This new minimum wage increase was a long time coming. Back in 2014, the San Diego City Council voted in favor of raising the minimum wage. However, shortly thereafter, the mayor vetoed it, the city council overrode it and the San Diego Chamber of Commerce stepped in with petitions for a ballot initiative, which halted raises for the working poor for more than two years.

UFCW Local 135 President Mickey Kasparian spoke before the San Diego City Council in favor of raising the minimum wage, and UFCW Local 135 staff phone banked and knocked on doors to get the ballot initiative passed. This victory is the result of an effort, by a diverse coalition led by RaiseUp San Diego, to ensure that no one who works full-time in San Diego is forced to live in poverty.

“The historic passage of an increase in minimum wage and earned sick days for San Diego workers signals a clear turning of the tide in San Diego,” said UFCW Local 135 President Mickey Kasparian. “In the end, a million dollar campaign from out-of-town hotel and restaurant lobbyists and a veto from Mayor Faulconer could not stop San Diegans from voting their conscience. Hopefully, this will alleviate the struggles for workers who make tough decisions like whether to pay the rent or put food on the table.”

In September, the St. Paul City Council passed the Earned Sick and Safe Time Ordinance by a vote of 7-0, joining Minneapolis and dozens of other cities nationwide that mandate earned sick leave. Members of UFCW Local 1189 played a big role in the passage of this legislation.

“The ability to earn and use sick time in the city of St. Paul is a huge step toward creating healthier workplaces and healthier lives,” said UFCW Local 1189 President Jennifer Christensen. “I am proud of the tireless work done by our state’s unions. Bennie Hesse, Local 1189 legislative and political director, was a leader in the crusade, working with Union Steward (and Executive Board Member) Dennis Reeves to provide important testimony to the city council on the need for paid sick and safe time for grocery workers.”

Members of UFCW Local 1189 served on a task force put together by the city council and mayor for a year and worked with a coalition of advocates and other labor groups to raise awareness about this issue. The Earned Sick and Safe Time Ordinance takes effect on July 1, 2017 for businesses in St. Paul with at least 24 employees. Smaller businesses will have to comply by Jan. 1, 2018.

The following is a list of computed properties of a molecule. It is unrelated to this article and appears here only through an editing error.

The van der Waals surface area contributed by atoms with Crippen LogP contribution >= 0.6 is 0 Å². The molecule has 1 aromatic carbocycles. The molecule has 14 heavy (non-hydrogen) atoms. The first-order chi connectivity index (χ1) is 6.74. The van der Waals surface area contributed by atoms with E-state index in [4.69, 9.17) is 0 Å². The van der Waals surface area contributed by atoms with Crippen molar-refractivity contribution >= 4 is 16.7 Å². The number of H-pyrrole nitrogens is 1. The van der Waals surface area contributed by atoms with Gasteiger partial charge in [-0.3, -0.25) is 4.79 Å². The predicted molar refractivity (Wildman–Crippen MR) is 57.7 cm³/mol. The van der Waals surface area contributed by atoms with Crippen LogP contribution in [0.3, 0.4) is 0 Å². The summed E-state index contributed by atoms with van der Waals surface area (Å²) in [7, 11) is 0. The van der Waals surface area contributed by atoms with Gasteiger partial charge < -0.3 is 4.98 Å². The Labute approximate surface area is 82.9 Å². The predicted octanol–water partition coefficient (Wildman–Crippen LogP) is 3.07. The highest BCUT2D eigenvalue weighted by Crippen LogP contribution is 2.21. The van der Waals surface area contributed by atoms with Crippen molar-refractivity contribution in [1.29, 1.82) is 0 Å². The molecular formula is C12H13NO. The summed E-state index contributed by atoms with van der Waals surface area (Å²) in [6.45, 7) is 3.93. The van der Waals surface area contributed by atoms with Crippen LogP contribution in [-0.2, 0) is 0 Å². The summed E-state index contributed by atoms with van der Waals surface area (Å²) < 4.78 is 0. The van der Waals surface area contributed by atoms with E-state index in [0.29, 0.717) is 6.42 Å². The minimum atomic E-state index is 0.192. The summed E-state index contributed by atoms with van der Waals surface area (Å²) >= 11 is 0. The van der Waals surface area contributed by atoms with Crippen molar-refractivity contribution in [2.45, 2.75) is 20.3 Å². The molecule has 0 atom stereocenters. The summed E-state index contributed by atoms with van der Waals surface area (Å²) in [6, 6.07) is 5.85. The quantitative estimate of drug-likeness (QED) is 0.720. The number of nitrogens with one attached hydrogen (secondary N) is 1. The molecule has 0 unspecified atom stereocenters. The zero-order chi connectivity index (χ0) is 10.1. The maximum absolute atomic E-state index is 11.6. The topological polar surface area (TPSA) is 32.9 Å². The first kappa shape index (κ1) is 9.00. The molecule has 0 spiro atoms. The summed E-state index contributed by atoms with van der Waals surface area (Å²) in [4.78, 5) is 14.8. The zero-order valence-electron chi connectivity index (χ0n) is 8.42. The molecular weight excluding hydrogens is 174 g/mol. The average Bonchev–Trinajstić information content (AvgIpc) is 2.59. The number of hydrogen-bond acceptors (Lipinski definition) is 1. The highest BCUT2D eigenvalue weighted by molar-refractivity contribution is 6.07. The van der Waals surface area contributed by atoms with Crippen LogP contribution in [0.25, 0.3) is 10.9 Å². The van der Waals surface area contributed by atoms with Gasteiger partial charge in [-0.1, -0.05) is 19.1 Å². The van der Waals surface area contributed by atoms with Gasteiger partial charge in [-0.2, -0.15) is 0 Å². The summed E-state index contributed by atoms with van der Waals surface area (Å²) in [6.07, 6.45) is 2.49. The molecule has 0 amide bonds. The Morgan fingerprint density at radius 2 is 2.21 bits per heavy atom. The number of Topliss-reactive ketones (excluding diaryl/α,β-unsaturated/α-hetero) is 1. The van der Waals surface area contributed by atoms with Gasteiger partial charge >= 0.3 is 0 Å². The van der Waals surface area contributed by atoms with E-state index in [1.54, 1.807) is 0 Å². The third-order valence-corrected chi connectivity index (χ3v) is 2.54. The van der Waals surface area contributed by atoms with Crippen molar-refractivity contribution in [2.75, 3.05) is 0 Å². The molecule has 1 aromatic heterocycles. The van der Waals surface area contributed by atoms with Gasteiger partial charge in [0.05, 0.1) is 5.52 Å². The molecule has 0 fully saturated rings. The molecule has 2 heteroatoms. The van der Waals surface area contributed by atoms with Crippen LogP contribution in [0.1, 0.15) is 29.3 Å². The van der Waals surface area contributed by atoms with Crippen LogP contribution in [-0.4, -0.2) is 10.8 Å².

Also in September, Seattle’s City Council passed a historic Secure Scheduling Ordinance by a vote of 9-0. The new scheduling law will require all retail, grocery and food businesses in Seattle with 500 or more employees to provide their employees with their work schedules two weeks in advance and offer existing part-time employees more hours before hiring more workers. The law will also provide workers with a right to request desired shifts, compensation for last minute scheduling changes, and prohibit back-to-back closing and opening shifts. Members of UFCW Local 21 played a big role in the passage of this legislation.

UFCW Local 21 members testified at every city council hearing, lobbied their elected officials, made hundreds of phone calls, and participated in numerous actions. Seattle’s Secure Scheduling Ordinance will take effect on July 1, 2017.

“Now that we won secure scheduling, I’ll have basic economic security and good workplace scheduling practices,” said Christiano Steele, a UFCW Local 21 grocery worker. “It will allow me to not have to struggle to make ends meet and have a reasonable work-life balance.”

December 6, 2016

Local 27 Safeway and Giant Workers Raise Starting Pay, Protect Health Care

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Over 7,000 UFCW Local 27 members who work at over 80 Safeway and Giant stores in the Baltimore area ratified new contracts on Nov. 16. Both three-year contracts include higher starting pay, wage progression improvements, no cost increases to employee health insurance, and a plan to secure pensions.